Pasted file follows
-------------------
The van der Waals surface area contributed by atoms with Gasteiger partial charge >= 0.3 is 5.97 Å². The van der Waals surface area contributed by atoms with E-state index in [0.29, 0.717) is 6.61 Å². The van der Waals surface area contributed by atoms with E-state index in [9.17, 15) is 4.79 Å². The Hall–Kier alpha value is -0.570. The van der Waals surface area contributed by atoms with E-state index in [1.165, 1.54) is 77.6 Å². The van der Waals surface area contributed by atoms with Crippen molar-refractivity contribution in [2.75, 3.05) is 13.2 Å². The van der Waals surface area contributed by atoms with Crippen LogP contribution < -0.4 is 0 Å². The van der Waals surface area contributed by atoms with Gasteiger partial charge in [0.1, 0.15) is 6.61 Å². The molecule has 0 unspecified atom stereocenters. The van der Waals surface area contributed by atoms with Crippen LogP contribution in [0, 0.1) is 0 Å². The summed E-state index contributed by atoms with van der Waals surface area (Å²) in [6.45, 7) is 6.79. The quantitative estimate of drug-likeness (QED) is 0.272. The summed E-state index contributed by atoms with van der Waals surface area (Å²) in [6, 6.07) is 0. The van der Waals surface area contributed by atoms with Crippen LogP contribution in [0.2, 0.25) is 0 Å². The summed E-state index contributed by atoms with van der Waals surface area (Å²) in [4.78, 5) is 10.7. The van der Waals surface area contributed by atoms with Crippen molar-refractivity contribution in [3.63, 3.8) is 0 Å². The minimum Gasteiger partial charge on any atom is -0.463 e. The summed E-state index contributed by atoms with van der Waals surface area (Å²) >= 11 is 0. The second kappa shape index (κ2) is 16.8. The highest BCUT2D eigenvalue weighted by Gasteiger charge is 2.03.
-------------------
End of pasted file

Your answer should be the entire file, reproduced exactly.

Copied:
The van der Waals surface area contributed by atoms with Gasteiger partial charge >= 0.3 is 5.97 Å². The van der Waals surface area contributed by atoms with E-state index in [0.29, 0.717) is 6.61 Å². The van der Waals surface area contributed by atoms with E-state index in [9.17, 15) is 4.79 Å². The Hall–Kier alpha value is -0.570. The van der Waals surface area contributed by atoms with E-state index in [1.165, 1.54) is 77.6 Å². The van der Waals surface area contributed by atoms with Crippen molar-refractivity contribution in [2.75, 3.05) is 13.2 Å². The van der Waals surface area contributed by atoms with Crippen LogP contribution < -0.4 is 0 Å². The van der Waals surface area contributed by atoms with Gasteiger partial charge in [0.1, 0.15) is 6.61 Å². The molecule has 0 unspecified atom stereocenters. The van der Waals surface area contributed by atoms with Crippen LogP contribution in [0, 0.1) is 0 Å². The summed E-state index contributed by atoms with van der Waals surface area (Å²) in [6.45, 7) is 6.79. The quantitative estimate of drug-likeness (QED) is 0.272. The summed E-state index contributed by atoms with van der Waals surface area (Å²) in [6, 6.07) is 0. The van der Waals surface area contributed by atoms with Crippen LogP contribution in [0.2, 0.25) is 0 Å². The summed E-state index contributed by atoms with van der Waals surface area (Å²) in [4.78, 5) is 10.7. The van der Waals surface area contributed by atoms with Crippen molar-refractivity contribution in [3.63, 3.8) is 0 Å². The minimum Gasteiger partial charge on any atom is -0.463 e. The summed E-state index contributed by atoms with van der Waals surface area (Å²) >= 11 is 0. The second kappa shape index (κ2) is 16.8. The highest BCUT2D eigenvalue weighted by Gasteiger charge is 2.03.